Latest Updates on Progress...
I am making great progress at the moment, with another Beta version very close to being completed. On the list to complete is to validate the Swell and wind models, fix a few issues with a couple of tremulant ranks and finish off the custom organ rank definition files. In response to some questions on the Hauptwerk forum regarding the piston configuration on the console, see below a rather rough and ready image of the real console showing the piston layout. Note that there are 8 general pistons with 128 levels of memory (1-4 on the Left hand side of the solo piston rail, and 5-8 on the left hand side of the Swell piston rail, and 8 general toe pistons which also double up as the Swell divisionals at the flick of a switch), 8 divisional pistons with 8 levels of memory, and various sequencer frame + and - pistons on the Swell and Great. There are also reversible thumb pistons for coupling each manual to the pedals, Swell to Great and Swell to Choir, and reversible Foot pistons for both the 32' pedal ranks, Swell to Pedal and Great to Pedal. I hope that answers the question, but please feel free to contact me if you have any other questions!
I have completed the graphics and programming of the registration sequencer (It now works like the real thing with the LED display showing the frame and bank numbers and all the buttons (bank + / -, locks etc.) working as they should. The samples are complete and I am currently fine tuning the markers and timings for start and release. This is incredibly time consuming, as it involves going through every single sample one by one and ensuring they are correct - I estimate a couple more weeks to complete this. The Swell tremulant (which was not functional during the sampling sessions) has been re-created using recordings taken subsequent to re-pitching using the hauptwerk tremulant model. There is still some work to do to fine tune the results here, but the hard work is complete. The Choir and solo tremulants are in almost all cases using direct tremulant effected samples (which in theory could be used to create Hauptwerk sample models if required) The logic of this is that there is more realism as the tremulant is heard correctly in the accoustic (which is a problem with the modelled tremulant), although this is at the expense of synchronisation of the tremulant between notes - I would be interested to hear peoples comments on the relative merits and realism tradeoffs of each method! The next job will be to fine tune the swell and wind models (which are only set up roughly so far) using data derived from reference recordings. I then need to get the whole lot off to my Beta tester volunteers to see what they make of it! At which point I need to start building some of the website functionality to host downloads and manage payments etc.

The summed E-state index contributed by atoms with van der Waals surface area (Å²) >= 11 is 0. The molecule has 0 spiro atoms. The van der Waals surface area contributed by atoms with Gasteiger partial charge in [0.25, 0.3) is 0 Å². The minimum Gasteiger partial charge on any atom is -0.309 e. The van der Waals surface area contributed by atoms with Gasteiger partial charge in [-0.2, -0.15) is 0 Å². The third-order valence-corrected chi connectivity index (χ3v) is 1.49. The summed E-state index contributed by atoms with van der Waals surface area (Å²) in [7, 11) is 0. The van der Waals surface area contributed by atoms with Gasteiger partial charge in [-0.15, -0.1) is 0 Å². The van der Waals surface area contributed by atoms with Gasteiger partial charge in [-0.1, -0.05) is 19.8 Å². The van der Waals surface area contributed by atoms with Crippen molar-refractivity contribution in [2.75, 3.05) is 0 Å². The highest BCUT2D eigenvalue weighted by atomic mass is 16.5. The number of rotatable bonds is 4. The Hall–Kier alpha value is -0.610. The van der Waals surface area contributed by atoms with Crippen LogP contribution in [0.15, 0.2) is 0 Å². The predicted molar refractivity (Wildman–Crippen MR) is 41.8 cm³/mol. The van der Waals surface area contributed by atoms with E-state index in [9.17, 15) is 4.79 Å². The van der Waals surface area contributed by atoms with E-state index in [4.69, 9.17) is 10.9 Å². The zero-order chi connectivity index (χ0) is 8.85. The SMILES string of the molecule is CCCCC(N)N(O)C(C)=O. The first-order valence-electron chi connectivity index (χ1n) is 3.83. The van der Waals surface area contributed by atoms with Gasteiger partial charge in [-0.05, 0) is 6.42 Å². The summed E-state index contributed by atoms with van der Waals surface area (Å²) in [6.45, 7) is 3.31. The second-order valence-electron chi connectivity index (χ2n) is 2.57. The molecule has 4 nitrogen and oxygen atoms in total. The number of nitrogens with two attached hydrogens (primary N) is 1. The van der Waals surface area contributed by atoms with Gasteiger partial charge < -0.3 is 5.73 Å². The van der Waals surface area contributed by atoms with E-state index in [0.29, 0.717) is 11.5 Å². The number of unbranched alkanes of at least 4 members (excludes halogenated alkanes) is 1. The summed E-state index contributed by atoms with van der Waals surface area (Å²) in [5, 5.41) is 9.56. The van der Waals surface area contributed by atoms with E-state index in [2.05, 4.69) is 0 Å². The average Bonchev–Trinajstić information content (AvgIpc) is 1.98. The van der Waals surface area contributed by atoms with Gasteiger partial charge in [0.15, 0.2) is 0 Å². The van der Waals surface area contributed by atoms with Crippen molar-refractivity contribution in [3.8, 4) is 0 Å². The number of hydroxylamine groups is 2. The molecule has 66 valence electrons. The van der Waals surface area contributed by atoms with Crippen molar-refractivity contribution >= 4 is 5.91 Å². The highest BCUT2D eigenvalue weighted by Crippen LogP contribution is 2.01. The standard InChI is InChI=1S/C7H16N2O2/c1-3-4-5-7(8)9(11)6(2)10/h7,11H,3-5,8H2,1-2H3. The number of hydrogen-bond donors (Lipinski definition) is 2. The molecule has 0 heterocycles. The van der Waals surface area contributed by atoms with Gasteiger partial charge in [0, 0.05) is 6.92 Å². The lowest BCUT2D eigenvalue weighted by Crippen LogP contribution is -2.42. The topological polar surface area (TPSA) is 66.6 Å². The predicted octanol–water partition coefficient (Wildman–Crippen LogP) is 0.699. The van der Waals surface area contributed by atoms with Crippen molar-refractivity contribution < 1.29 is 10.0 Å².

The time and attention to detail involved in a sampling project like this is enormous. Having developed software to manage many of the more laborious tasks (With the robot recording the notes and placing the markers, and the software doing the bulk of the denoising and preparing the samples, I can now create a rank with very little human intervention (save for a manual pass to edit and clean up after the denoising processes, and a manual check on marker placement). Without these aids, I fear I would simply not have had time to devote to this marvellous project!
A note on generating ambient samples: I have spent a great deal of time optimising the process of removing noise from ambient samples. The problem as I see it is that the reverb tail gets gradually quieter and eventually falls below the noise floor; In a large ambient building, this happens relatively slowly, and as the reverb tail gets quieter, the noise is relatively louder in comparison, to the point that it is easily heard by the listener. Because it is necessary to remove almost all the noise at this moment, particularly as it is not masked by something louder (a note from a pipe), one has to be quite brutal with the noise reduction to prevent noise being heard. There is also the issue of attempting to re-create the missing piece of reverb which is not possible to record due to it being masked by the noise floor in the building. My solution is twofold: Using progressive noise reduction, whereby the amount of noise reduction applied varies - less where we want more detail (during the pipe speech for example to preserve those lovely edge tones etc.), and more where required to prevent noise being heard (at the end of the reverb tails). The missing reverb tail which was lost under the noise floor during recording can then be reconstructed using close up Stereo recordings of the pipes and matching stereo impulse responses which are recorded from a number of locations within the pipe chambers. The resulting sample reverb tails are then produced using the real building acoustic just prior to the point where they are lost in the background noise, and then reconstructed using impulse responses to generate the missing audio data to the end of the tail, resulting in a highly accurate and noise free ambience. Obviously attempting to do this manually for each sample would not be practical, but fortunately, with a bit of programming, software has come to my aid!